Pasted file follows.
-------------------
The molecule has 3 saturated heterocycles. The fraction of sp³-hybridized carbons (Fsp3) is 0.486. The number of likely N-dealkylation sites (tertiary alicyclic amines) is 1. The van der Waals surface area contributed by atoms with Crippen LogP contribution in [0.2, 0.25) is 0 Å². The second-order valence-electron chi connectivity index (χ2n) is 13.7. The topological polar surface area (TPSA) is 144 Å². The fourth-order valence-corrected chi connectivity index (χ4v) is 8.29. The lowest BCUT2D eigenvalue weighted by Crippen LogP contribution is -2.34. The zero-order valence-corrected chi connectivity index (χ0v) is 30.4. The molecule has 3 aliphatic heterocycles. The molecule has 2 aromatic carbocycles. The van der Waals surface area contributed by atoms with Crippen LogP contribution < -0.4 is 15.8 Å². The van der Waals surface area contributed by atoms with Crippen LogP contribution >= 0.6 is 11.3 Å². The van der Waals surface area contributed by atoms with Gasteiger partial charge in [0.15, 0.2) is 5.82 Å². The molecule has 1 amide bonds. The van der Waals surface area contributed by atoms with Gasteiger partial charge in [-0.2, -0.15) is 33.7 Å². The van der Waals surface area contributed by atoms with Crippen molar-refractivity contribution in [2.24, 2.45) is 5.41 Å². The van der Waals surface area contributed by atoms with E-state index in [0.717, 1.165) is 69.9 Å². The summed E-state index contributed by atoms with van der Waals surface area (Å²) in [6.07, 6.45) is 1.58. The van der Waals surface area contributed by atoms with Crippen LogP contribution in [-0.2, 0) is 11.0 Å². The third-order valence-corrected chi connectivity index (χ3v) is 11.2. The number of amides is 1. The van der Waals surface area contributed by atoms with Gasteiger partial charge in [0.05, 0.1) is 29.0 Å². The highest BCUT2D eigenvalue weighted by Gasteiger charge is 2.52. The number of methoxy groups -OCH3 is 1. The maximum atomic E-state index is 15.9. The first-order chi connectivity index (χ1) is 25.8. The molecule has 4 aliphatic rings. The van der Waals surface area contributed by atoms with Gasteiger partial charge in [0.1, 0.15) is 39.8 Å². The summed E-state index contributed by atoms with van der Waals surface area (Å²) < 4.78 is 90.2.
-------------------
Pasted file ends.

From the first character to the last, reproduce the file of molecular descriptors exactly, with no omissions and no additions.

The molecule has 3 saturated heterocycles. The fraction of sp³-hybridized carbons (Fsp3) is 0.486. The number of likely N-dealkylation sites (tertiary alicyclic amines) is 1. The van der Waals surface area contributed by atoms with Crippen LogP contribution in [0.2, 0.25) is 0 Å². The second-order valence-electron chi connectivity index (χ2n) is 13.7. The topological polar surface area (TPSA) is 144 Å². The fourth-order valence-corrected chi connectivity index (χ4v) is 8.29. The lowest BCUT2D eigenvalue weighted by Crippen LogP contribution is -2.34. The zero-order valence-corrected chi connectivity index (χ0v) is 30.4. The molecule has 3 aliphatic heterocycles. The molecule has 2 aromatic carbocycles. The van der Waals surface area contributed by atoms with Crippen LogP contribution < -0.4 is 15.8 Å². The van der Waals surface area contributed by atoms with Crippen LogP contribution >= 0.6 is 11.3 Å². The van der Waals surface area contributed by atoms with Gasteiger partial charge in [0.15, 0.2) is 5.82 Å². The molecule has 1 amide bonds. The van der Waals surface area contributed by atoms with Gasteiger partial charge in [-0.2, -0.15) is 33.7 Å². The van der Waals surface area contributed by atoms with Crippen molar-refractivity contribution in [2.24, 2.45) is 5.41 Å². The van der Waals surface area contributed by atoms with E-state index in [0.717, 1.165) is 69.9 Å². The summed E-state index contributed by atoms with van der Waals surface area (Å²) in [6.07, 6.45) is 1.58. The van der Waals surface area contributed by atoms with Crippen LogP contribution in [-0.2, 0) is 11.0 Å². The third-order valence-corrected chi connectivity index (χ3v) is 11.2. The number of amides is 1. The van der Waals surface area contributed by atoms with Gasteiger partial charge in [0.05, 0.1) is 29.0 Å². The highest BCUT2D eigenvalue weighted by Gasteiger charge is 2.52. The number of methoxy groups -OCH3 is 1. The maximum atomic E-state index is 15.9. The first-order chi connectivity index (χ1) is 25.8. The molecule has 4 aliphatic rings. The van der Waals surface area contributed by atoms with Gasteiger partial charge in [0.1, 0.15) is 39.8 Å². The summed E-state index contributed by atoms with van der Waals surface area (Å²) < 4.78 is 90.2.